The Dog Who Saved His Master
from the collection of W. C. McKern
Original manuscript pages: | 264 | 265 | 266 |
(264) If you treated any dog fairly good, it was said in the old days that he would repay you by being useful. The dog, no matter what his breed, might become a good hunter, one who would hunt anything.
A man, his wife, and one dog went out to hunt. One day's journey they traveled and set up their camp. The man's father had urged him not to take his wife away from the village. He started to hunt. After several days, one evening when the dog came home, the man knew that something was wrong. The dog was restless. So he went out with the dog. Then he talked to his dog. Then he understood what the dog said. The dog told him, "Some enemy are coming. They are getting ready to trap us now. Your father told us not to take my sister-in-law along. So she should go home right now, while we stay and fight." The leader is not as powerful as I am. I am stronger than he. They will not kill us. I (265) will stay by you and help you out." It was just about dark, so that it was hard to see anybody. The dog said, "The woman should not carry anything so that she can run fast. When she is ready, tell her to catch hold of my tail and I can lead her up to a safe place without being seen by the enemy. Then she can go on to the village." The dog said, "When I turn to a certain place, face in a certain direction and paw the ground, she is to go in that direction and she will be safe." So they sent the woman home to take the news of their predicament to the people at home. When she started, the dog returned to the man.
The dog said, "We must eat something now, as we must fight all day tomorrow without stopping for anything. The attack is generally made early in the morning. That is how it was this time. They heard them yell, and they came. The dog went to meet them. The man gave a war whoop and also advanced. The dog killed as many as the man. The woman got home at daylight. Her people got the warparty ready and started right away. They came up to the place of fighting in the afternoon. They saw the man and dog fighting the enemy. Many had been killed. With these reinforcements, more were killed. That is how dogs did sometimes. (266) That is why the Indians always treated dogs well, so that they would help them out in an emergency.1
Commentary."then he understood what the dog said" — that is, he suddenly understood dog speech. It was believed that dogs had their own langaguage which those blessed with the skill could interpret. These people were called šųgit’énąxgų.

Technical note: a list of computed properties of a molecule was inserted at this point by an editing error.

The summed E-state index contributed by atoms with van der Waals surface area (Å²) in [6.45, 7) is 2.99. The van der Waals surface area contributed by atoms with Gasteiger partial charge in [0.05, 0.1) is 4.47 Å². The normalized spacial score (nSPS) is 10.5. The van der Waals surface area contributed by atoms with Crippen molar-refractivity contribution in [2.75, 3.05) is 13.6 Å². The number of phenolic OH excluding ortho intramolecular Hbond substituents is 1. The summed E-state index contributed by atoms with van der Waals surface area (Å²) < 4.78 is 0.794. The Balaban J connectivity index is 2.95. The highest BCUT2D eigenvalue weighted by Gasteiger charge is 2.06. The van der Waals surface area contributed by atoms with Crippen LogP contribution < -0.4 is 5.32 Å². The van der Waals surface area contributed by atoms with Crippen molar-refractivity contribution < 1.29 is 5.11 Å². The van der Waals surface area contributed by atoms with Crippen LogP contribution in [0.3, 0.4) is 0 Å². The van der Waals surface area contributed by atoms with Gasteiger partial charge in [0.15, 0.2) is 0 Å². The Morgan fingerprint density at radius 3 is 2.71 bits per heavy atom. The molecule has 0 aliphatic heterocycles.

Comparative Material. ...
Links: Wolf & Dog Spirits.
Stories: relating to dogs or wolves: The Gray Wolf Origin Myth, A Man and His Three Dogs, White Wolf, Wolves and Humans, The Wolf Clan Origin Myth, The Old Man and His Four Dogs, Worúxega, The Dogs of the Chief's Son, The Dog that became a Panther, Baldheaded Warclub Origin Myth, The Wild Rose, The Man Whose Wife was Captured, The Resurrection of the Chief's Daughter, The Canine Warrior, The Raccoon Coat, Wojijé, The Big Eater, Why Dogs Sniff One Another, The Healing Blessing, The Medicine Rite Foundation Myth, Trickster Loses His Meal, Sun and the Big Eater, Redhorn's Sons, Trickster, the Wolf, the Turtle, and the Meadow Lark, Hog's Adventures, Holy One and His Brother, The Messengers of Hare, Pete Dupeé and the Ghosts, Grandmother's Gifts, The Hočąk Migration Myth, Bladder and His Brothers, The Old Man and the Giants, Rich Man, Boy, and Horse, Kunu's Warpath, Morning Star and His Friend, Peace of Mind Regained (?).
This story is similar to The Canine Warrior.
Themes: someone expresses concern about the military danger of the area where someone has erected his lodge: Hare Visits His Grandfather Bear, A Man's Revenge, The Warbundle Maker, White Fisher; a man understands the language of certain animals: The Raccoon Coat, A Man and His Three Dogs, The Dogs of the Chief's Son, The Canine Warrior; while a man fights a large enemy force, others go off to get reinforcements: How Little Priest went out as a Soldier, White Fisher, The Warbundle Maker, A Man and His Three Dogs; dogs rescue humans from their enemies: Wolves and Humans, A Man and His Three Dogs, The Dog that became a Panther, The Old Man and His Four Dogs, The Dogs of the Chief's Son, The Canine Warrior.
1 W. C. McKern, Winnebago Notebook (Milwaukee: Milwaukee Public Museum, 1927) 264-266.